“It’s going to be a good year,” Holmes said. “The city is on a good track to be able to continue to grow, and it’s nothing but positive for me.”

Holmes said what’s exciting about Las Vegas is the expectation of 75 households moving to the city daily for the next five years. That demand for apartments will continue to be there, and it’s up to the builders to meet that. The challenge, however, is going to be housing affordability because people already feel rents are too high, he said.

“The way things are going is demand is still going to be there and there’s growth in the town with a lot of people coming here,” Holmes said. “We don’t see that slowing down for at least a few more years.”

Vance said the marketplace has less supply of office, retail and industrial under construction now than there has been this cycle. There are even concerns about apartment development not capturing demand, he said.

“Right now we are at two-thirds of our annual multifamily Las Vegas construction pipeline,”

Vance said. “We have averaged over the last 25 years over 2,800 annually, and right now we have 2,800 units that are expected over the next 18 months. Demand is going to swamp supply at least in the near term, and developers will have to find a way to respond to that.”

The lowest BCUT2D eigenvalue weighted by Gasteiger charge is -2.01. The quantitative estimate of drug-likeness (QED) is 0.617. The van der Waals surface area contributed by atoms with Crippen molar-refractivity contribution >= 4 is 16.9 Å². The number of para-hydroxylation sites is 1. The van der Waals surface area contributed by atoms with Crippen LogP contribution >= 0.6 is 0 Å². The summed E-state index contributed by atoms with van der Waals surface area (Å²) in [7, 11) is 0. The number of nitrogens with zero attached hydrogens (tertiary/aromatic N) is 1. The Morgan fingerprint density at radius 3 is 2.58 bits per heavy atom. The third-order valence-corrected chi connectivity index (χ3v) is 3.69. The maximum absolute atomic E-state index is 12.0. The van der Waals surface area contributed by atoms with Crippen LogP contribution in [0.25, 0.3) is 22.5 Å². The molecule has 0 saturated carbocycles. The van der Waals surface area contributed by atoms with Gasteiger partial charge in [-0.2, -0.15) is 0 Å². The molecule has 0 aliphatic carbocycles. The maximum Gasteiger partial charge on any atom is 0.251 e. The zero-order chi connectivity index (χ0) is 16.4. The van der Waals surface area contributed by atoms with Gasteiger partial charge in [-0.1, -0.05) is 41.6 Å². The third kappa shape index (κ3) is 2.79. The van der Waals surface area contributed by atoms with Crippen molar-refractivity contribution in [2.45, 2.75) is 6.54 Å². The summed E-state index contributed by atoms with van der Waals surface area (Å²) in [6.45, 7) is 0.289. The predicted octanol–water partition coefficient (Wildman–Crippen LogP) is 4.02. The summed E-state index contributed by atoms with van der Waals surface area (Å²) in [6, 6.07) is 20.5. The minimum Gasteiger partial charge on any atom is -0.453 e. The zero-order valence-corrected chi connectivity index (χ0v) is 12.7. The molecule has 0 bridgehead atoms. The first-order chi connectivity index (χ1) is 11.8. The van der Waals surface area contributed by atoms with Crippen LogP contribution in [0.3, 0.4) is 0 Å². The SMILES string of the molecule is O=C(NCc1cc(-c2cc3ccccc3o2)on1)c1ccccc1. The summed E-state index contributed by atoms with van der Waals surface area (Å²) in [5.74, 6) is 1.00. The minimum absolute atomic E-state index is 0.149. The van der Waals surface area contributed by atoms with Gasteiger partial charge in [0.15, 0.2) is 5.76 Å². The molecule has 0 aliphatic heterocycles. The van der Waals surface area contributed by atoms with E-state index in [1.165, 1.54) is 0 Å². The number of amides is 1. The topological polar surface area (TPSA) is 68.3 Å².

Guedry said there’s more high-end luxury apartments being built in part because of higher land, labor and material costs. Income levels needs to rise by more economicdiversification because costs aren’t coming down, he said.

WHAT KEEPS THEM UP AT NIGHT

Vance said his biggest concern is the way policy makers react to volatility in the equity markets. There’s been worse volatility in the past. He said he would like the FED to “stand strong on interest rates and not bring them back to zero.”

Guedry said “politics over policy” is the concern, especially as it relates to consumer confidence.

“We need to tone down the rhetoric and focus on solutions not just in D.C. but throughout the state and local governments as well,” Guedry said.

Crane said she’s concerned about new federal rules put in place Jan. 1 that all tenants must recognize their lease obligations on their balance sheets. In previous years there was a cut-off point, and the size of the lease dictated whether it had to be on the balance sheet, she said.

“What may be a hiccup in my mind is once all these leases hit the balance sheets come the first quarter there will be a difference between the debt-to-equity ratio of the companies reporting to Wall Street,” Crane said. “The general investors won’t understand what has happened to all of the companies across the board and what may happen to the valuation of those stocks. There’s the possibility that tenants will want to shorten their leases as a reaction to that so that they don’t have greater liability on their balance sheets. It may be more difficult to start a new project from scratch or to refinance.”

Guedry agreed that the tax cut has been muted and helped the consumers more than it did businesses.

It didn’t go as far as it needed to and ended up being a Band-Aid on a gaping wound. There needs to be a lowering of rates but eliminating loopholes into a more simplified tax plan. Guedry said his company was socially responsible and took the tax savings and passed that on to employees.

“We were not alone, and a lot of big companies did that,” Guedry said. “I think they should applauded for that, and that’s what it was intended to do – to push it out to consumers who invest in the communities they live in.”